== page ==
As scientific literature suggests that the modulation of DC function through the receptors of innate immunity determines the allergenicity of some proteins, we sought to address the impact of mammalian lipocalin allergens (mouse Mus m 1, dog Can f 1 and Can f 2, cow Bos d 2 and horse Equ c 1 [1, 2]) on the function and phenotype of human DCs. To that end, we monitored the capacity of pure lipocalin allergens to activate monocyte-derived DCs and the capacity of these DCs to stimulate and polarize naïve allogeneic CD4+ T cells in vitro. Our results suggest that lipocalin allergens are inert with respect to DCs.

Materials and methods

Subjects and antigens

Peripheral blood mononuclear cells (PBMCs) from four healthy non-allergic volunteers were separated by Ficoll-Paque Plus density gradient centrifugation (GE Healthcare Biosciences, Uppsala, Sweden). The antigens used in this study were recombinant (r) mouse Mus m 1, dog Can f 1 and Can f 2, cow Bos d 2 and horse Equ c 1. They were produced in Pichia pastoris, as we have previously reported [4]. Natural (n) Bos d 2 was purified from bovine dander, as we have described before [21]. Residual LPS contamination was removed from the allergen preparations by Detoxi-Gel Endotoxin Removing Columns (Thermo Fisher Scientific, Rockford, IL, USA). All the allergen preparations were determined to be near to endotoxin free (<0.001 EU/μg) by the Limulus assay (Lonza, Walkerswille, MD, USA). Lipopolysaccharide (LPS) was provided by Sigma-Aldrich (St. Louis, MO, USA). The study was approved by the Ethics Committee of the Kuopio University Hospital.

Generation and activation of monocyte-derived dendritic cells

Monocytes were separated from PBMCs using CD14-coated magnetic beads (Miltenyi Biotec, Bergisch Gladbach, Germany), according to the manufacturer's protocol. Immature dendritic cells (iDCs) were obtained by culturing the freshly isolated monocytes for 6 days in RPMI-1640 (BioWhittaker, Verviers, Belgium) supplemented with 2 mm l-glutamine, 20 μm 2-mercaptoethanol, sodium pyruvate, non-essential amino acids, 100 IU/ml penicillin, 100 μg/ml streptomycin, 10 mm HEPES (BioWhittaker) and 10% heat-inactivated foetal bovine serum (BioWhittaker) together with granulocyte–macrophage colony-stimulating factor (GM-CSF) at 500 IU/ml and interleukin (IL)-4 at 400 IU/ml (Miltenyi Biotec) in six-well plates (Corning Inc, Corning, NY, USA). On day 3, fresh medium and cytokines were added to the plates. On day 6, cells were detached and harvested and assessed by FACS to be >90% pure iDCs (CD14HLA-DR+CD40lowCD80lowCD86lowCD83; Fig. 1A). For maturing iDC, 5 × 105 cells were stimulated with the allergens (100 μg/ml) in the presence or absence of LPS (100 ng/ml), or LPS alone, for 24 h in the culture medium in 48-well plates (Corning). On day 7, cell culture supernatants (0.5 ml/well) were collected and the production of IL-1β, IL-6, IL-10, IL-12p70 and tumour necrosis factor (TNF)-α was measured by the BioPlex system (Bio-Rad Laboratories, Hercules, CA, USA), according to the manufacturer's protocol. On day 7, cells were also harvested and aliquots of the cells were stained with anti-CD14-PE, anti-CD86-FITC, anti-CD83-APC, anti-CD80-PE, anti-HLA-DR-FITC and anti-CD40-APC (BD Biosciences, San Jose, CA, USA) and then analysed by flow cytometry (BD FACSCanto II, BD Biosciences).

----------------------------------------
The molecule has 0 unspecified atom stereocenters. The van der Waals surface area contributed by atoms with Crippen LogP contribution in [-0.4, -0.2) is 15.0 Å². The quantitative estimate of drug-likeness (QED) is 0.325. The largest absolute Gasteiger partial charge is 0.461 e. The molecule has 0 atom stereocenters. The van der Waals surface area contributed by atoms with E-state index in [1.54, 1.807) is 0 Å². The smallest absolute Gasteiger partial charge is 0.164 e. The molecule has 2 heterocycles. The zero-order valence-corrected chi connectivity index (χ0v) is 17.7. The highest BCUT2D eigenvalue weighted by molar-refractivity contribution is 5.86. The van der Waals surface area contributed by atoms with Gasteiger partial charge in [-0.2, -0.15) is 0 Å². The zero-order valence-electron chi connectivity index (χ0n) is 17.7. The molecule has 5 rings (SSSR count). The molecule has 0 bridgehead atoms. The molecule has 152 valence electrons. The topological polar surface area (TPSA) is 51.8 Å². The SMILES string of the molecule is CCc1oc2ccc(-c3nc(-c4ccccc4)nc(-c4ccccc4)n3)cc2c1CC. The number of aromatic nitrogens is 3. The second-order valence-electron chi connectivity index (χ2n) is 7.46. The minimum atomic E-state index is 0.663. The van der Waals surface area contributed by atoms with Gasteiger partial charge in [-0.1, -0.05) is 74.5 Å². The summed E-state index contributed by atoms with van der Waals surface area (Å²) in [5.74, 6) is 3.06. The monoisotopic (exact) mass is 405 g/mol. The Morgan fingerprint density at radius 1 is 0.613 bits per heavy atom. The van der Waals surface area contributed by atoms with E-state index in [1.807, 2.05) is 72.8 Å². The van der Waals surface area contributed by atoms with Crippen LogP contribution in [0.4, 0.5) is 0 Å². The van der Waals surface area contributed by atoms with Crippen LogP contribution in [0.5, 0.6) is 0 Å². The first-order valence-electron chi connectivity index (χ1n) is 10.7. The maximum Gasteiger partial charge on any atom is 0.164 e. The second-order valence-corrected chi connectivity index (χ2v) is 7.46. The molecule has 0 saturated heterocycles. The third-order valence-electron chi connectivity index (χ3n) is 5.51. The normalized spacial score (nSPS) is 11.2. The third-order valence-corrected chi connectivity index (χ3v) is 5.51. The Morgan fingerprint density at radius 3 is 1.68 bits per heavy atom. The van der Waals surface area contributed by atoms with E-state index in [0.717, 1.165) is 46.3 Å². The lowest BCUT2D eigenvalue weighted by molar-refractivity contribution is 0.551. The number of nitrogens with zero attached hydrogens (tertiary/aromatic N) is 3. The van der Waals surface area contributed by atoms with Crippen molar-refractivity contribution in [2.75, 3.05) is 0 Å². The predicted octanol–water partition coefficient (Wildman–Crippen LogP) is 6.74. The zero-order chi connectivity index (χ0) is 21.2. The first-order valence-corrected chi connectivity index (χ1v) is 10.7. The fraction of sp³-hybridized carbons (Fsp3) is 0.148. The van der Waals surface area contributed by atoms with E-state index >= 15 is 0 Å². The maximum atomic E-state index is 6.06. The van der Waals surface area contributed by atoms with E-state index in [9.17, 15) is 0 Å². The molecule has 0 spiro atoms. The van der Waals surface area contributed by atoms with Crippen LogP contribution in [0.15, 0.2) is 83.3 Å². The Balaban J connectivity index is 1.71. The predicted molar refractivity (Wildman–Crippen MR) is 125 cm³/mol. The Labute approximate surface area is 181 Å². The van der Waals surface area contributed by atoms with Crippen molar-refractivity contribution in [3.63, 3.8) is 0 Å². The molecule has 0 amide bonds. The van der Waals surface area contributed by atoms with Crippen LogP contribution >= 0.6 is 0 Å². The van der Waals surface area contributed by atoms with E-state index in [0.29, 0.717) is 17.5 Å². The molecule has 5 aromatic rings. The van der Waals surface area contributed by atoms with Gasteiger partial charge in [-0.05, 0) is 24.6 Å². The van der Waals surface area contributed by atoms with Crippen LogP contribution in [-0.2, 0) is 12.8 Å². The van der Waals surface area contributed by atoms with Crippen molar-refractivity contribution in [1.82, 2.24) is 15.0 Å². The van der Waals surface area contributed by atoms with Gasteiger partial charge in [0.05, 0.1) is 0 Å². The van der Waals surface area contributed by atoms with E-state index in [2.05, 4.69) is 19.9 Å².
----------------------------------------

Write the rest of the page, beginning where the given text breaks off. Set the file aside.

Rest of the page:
Figure 1.

Lipocalin allergens do not activate dendritic cells (DCs). Immature monocyte-derived DCs were incubated for 24 h together with the allergens (100 μg/ml) without or with LPS. The expression of CD14, CD83, CD40, CD80, CD86 and HLA-DR on LPS-stimulated DCs (solid grey) and unstimulated DCs (bold line) compared to an isotype control (dashed line) (A). The change in median fluorescence intensity (MFI) of CD40, CD83 and CD86 relative to unstimulated DCs upon stimulation with the allergens (B), allergens together with 100 ng/ml LPS (C) and LPS (1–100 ng/ml) with and without nBos d 2 (D). Results represent the mean ± SEM of four independent experiments with DCs from four separate donors.

Isolation of naïve CD45RA+ cells

Naïve CD45RA+ CD4+ T cells were isolated from PBMCs with the ‘no touch’ naïve CD4+ T cell isolation kit (Miltenyi Biotec). The mean purity of the cells was 93.7% (range, 91.0–97.6%), as assessed by staining with anti-CD4-FITC, anti-CD45RA-APC and anti-CD45RO-PE-Cy7 (BD Biosciences).

Proliferation assays

For the measurement of allostimulatory capacity of DCs on naïve CD4+ T cells, iDCs (0.156–10 × 103 cells per well) were first subjected to a prior treatment with the allergens (100 μg/ml) in the presence or absence of LPS (100 ng/ml) or with LPS alone for 24 h. Next, the cells were cultured with 5 × 104 CD4+CD45RA+ allogeneic T cells in triplicate in 96-well round-bottomed plates (Corning). After 3 days, 3H-thymidine was added (1 μCi per well; GE Healthcare, Little Chalfont, UK), and after additional 16 h, the cells were harvested onto glass fibre filters (Wallac, Turku, Finland). Radioactivity was measured by scintillation counting (Wallac Micro Beta 1450), and the results expressed as counts per minute (cpm).